Most have likely seen the heartbreaking news coming out of Turkey and Syria where two massive earthquakes have caused widespread destruction across the region. More than 40,000 people are included in the official death toll, which is likely to climb even higher in the weeks ahead as recovery efforts continue. Nearly 100,000 are injured and millions of survivors are at risk from exposure, disease, and lack of food, water, and medical assistance. With a crucial general election just months away, many are questioning what it will mean for the political future of Turkey’s Russia-friendly President Recep Tayyip Erdogan and how it could play out on the wider global stage. Below is a breakdown of the many moving parts.
Turkey Presidential and Parliamentary Elections:Turkey’s voters are set to head to the polls on May 14 but the massive destruction from the earthquake is expected to prompt a delay in the vote. The Turkish constitution only allows it to be postponed for a month, meaning the election could be pushed to June. There are some fears among Erdogan’s critics, however, that the President will use the earthquake crisis to push it out to next year as he seeks to shield himself from political backlash in the quake’s aftermath. The main opposition leader, Kemal Kilicdaroglu, is widely expected to run against him. Before the earthquakes, Erdogan was expected to use a populist platform and exploit tensions with the West, including with fellow NATO members and the EU, to win votes at home. With massive aid now flooding in from the West, that tactic may not go over so well with Turkish voters.
Erdogan Backlash: Erdogan was already in a tough reelection fight before the quake, with the country enduring years of soaring inflating (over +80%) and currency crashes that are blamed on the President’s mismanagement. Now, victims of the quake are angry about the government’s slow response in dispatching rescuers and delivering relief in the first days of the earthquake. In addition, it’s recently come to light that Erdogan’s own policies may be to blame for the bloated death toll. In 2018, Erdogan’s government initiated an amnesty program that legalized the status of thousands of buildings that had been improperly built. The amnesty meant that some builders had to pay a fine but their construction projects could still go forward even if they weren’t up to code. Specifically, it allowed contractors to ignore safety codes put in place to make building more resistant to earthquakes. The stricter building codes were prompted by a devastating earthquake in 1999 that killed upwards of 17,000 people and was similarly blamed on poor construction that left buildings incapable of withstanding earthquakes.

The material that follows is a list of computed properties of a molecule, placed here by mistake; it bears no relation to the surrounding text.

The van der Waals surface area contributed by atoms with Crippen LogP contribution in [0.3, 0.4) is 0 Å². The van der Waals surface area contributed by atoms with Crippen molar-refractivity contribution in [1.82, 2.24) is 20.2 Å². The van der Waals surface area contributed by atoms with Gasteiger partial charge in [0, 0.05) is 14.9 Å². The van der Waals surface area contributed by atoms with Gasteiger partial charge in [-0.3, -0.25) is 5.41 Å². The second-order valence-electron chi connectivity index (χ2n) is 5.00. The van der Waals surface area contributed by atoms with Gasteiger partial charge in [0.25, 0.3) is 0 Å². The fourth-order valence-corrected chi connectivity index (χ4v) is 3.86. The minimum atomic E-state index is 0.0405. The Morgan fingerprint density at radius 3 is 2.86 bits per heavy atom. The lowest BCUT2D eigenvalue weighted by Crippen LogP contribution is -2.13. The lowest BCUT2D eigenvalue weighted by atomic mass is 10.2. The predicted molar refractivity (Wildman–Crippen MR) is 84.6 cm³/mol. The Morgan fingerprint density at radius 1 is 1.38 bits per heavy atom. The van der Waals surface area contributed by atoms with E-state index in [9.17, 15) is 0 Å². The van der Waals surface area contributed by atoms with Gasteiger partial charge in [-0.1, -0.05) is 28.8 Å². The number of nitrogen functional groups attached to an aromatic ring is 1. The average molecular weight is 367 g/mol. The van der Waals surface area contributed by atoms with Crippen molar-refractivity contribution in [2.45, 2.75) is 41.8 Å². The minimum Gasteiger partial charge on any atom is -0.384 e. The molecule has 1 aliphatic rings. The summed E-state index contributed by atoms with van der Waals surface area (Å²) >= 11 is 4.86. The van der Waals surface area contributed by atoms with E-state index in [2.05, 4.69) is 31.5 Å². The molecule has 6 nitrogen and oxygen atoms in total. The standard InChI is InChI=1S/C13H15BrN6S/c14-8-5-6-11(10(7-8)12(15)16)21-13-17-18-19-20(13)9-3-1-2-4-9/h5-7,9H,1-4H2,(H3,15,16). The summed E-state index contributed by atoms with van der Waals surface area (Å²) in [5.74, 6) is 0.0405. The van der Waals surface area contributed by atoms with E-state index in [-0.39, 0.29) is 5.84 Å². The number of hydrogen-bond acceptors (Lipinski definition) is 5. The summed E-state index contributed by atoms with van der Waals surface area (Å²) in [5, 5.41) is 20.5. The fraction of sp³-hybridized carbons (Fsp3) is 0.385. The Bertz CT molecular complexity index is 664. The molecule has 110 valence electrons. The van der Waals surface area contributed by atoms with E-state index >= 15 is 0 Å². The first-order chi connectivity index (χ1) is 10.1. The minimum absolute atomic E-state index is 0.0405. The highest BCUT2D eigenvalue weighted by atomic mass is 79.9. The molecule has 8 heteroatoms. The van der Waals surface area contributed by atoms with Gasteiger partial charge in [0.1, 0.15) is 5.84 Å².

NATO: Turkey has been a member of NATO since 1952, has its second largest army, and is the host of the Allied Land Command headquarters. Somewhat ironically, Turkey initially sought NATO membership in order to gain security against a potential invasion by the then Soviet Union. Now, Erdogan is threatening to block the entry of Sweden and Finland into NATO under the accusation that the countries have lax policies toward the Kurdistan Workers Party (PKK) and other groups that Turkey deems terrorist organizations. All NATO members must approve new ones, so Erdogan’s opposition is effectively a veto. Most experts see this as a political maneuver designed to boost Erdogan’s political chances by stoking grievances with the West. The timing of the two long-time NATO holdouts represents a symbolic win for the West against Russian aggression.
Syria:The region of Syria impacted by the earthquakes is mostly controlled by rebel groups that oppose President Bashar al-Assad’s authoritarian regime and have also been instrumental in fighting the ISIS terrorist organization. The semi-autonomous region in Northern Syria known as Rojava is held by the SDF—an alliance of Arab and Kurdish fighters backed by the United States. It’s been reported that ISIS prisoners in Roja have taken advantage of the quake and escaped, raising worries in Europe about new terrorist uprisings. This in turn could send more refugees toward Europe’s eastern boarders as well as further exacerbate instability in the Middle East. Europe is currently being inundated by Ukrainian and Russian refugees but has also been struggling for years to absorb millions fleeing conflict in the Middle East. Turkey is the most likely landing place for thousands of Syrians that are expected to seek assistance following the quake. To support them, however, it will require millions of dollars that Turkey does not have and will likely seek from Europe. Sweden actually was the first EU country to send rescue teams to to Turkey following quake as well as $3.5 million in emergency assistance. (Sources: Foreign Policy, Geopolitical Futures, Council on Foreign Relations)